I haven’t looked at it for a while but I remember thinking at the time that it didn’t get as deep into patterns as I’d have liked.

I’d forgotten about considering ‘composition’ and ‘interference’ are such different categories, I guess they’re closely related? The Laurie Spiegel paper which we read offers a different way of categorising things.

Conditional jumps and a lot of transformations could be considered in terms of symmetry, e.g. reflection, rotation and so on. Maybe not all the transformations can though. When it comes to thinking about the individual transformations in something like tidal, they don’t necessarily conform to these levels, usually there’s multiple things going on at once, so I haven’t found these 'level’s have much descriptive power… But maybe that is indeed because the levels aren’t well developed.


Yes that sounds reasonable! I’ve not had a formal education in music so don’t know about traditional musics but feel probably Tidal’s approach is closer to Indian classical music traditions. I was very inspired by reading the papers around the bol processor which has origins as tabla notation. I was also inspired by work in functional programming especially work on what is now called euterpea by Paul Hudak and Donya Quick, allowing time to be manipulated independently from values as you say. Normally in computer music patterns are represented as sequences rather than functions of time, and that has a huge impact on how it is used. This is definitely a trade-off though…

There’s a lot of noise around this piece by Mark Fell and Rian Treanor but I find myself agreeing with it. I’ve never learned staff notation properly and it does afford a certain linear way to work with time.

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I’m curious. I’m not quite sure to understand the nature of the trade-off you are thinking about. Could you tell more about it?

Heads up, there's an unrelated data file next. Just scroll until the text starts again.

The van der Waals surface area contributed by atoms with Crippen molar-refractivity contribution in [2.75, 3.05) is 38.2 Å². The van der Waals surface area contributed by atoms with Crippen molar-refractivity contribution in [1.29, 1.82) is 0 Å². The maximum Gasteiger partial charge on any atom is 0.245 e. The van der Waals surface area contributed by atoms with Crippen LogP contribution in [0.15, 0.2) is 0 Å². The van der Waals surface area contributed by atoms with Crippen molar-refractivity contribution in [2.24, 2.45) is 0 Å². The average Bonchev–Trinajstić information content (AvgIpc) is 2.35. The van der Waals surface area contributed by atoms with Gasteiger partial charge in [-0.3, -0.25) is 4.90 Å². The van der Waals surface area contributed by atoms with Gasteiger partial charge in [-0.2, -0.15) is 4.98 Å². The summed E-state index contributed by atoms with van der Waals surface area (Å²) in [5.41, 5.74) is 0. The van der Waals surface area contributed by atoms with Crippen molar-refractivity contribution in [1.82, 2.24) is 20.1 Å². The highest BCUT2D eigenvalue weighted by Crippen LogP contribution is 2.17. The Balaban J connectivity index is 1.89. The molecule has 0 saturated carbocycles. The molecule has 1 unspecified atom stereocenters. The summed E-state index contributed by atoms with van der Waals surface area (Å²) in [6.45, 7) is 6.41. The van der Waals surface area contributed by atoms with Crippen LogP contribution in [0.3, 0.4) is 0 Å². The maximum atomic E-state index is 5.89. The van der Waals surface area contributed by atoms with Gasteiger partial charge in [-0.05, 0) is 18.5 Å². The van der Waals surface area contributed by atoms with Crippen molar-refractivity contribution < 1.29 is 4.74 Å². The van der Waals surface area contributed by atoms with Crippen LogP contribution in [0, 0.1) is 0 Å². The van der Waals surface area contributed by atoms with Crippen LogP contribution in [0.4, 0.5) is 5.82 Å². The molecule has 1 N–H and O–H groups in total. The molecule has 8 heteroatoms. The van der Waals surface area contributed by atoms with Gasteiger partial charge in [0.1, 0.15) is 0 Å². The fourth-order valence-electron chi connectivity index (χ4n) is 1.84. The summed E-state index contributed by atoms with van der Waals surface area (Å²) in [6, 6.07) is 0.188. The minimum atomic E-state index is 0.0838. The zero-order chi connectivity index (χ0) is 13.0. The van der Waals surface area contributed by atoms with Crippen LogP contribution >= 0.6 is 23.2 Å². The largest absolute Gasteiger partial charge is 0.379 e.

I mean a trade-off between different approaches to representing pattern. More ‘traditional’ approaches would be to represent patterned events in lists, for example where each event has some kind of timestamp, or where each element in a list represents a discrete step. Tidal represents a pattern as a function, from continuous (rational) time to events. In particular the function takes a time range as input, and returns the events that are active during that time, each which has it’s own timespan. Manipulating a pattern is then a case of making a new function that internally calls the existing one, but manipulates time on the way in or out of the existing function, or manipulates values on the way out.

This offers big advantages over the list processing approach, in that you can manipulate time and events freely, without calculating anything until it comes to scheduling events. It has big disadvantages too - list processing is all about stateful transisitions, and Tidal patterns have no state at all, so for example you can’t directly implement markov chains. I’m thinking of ways around this though.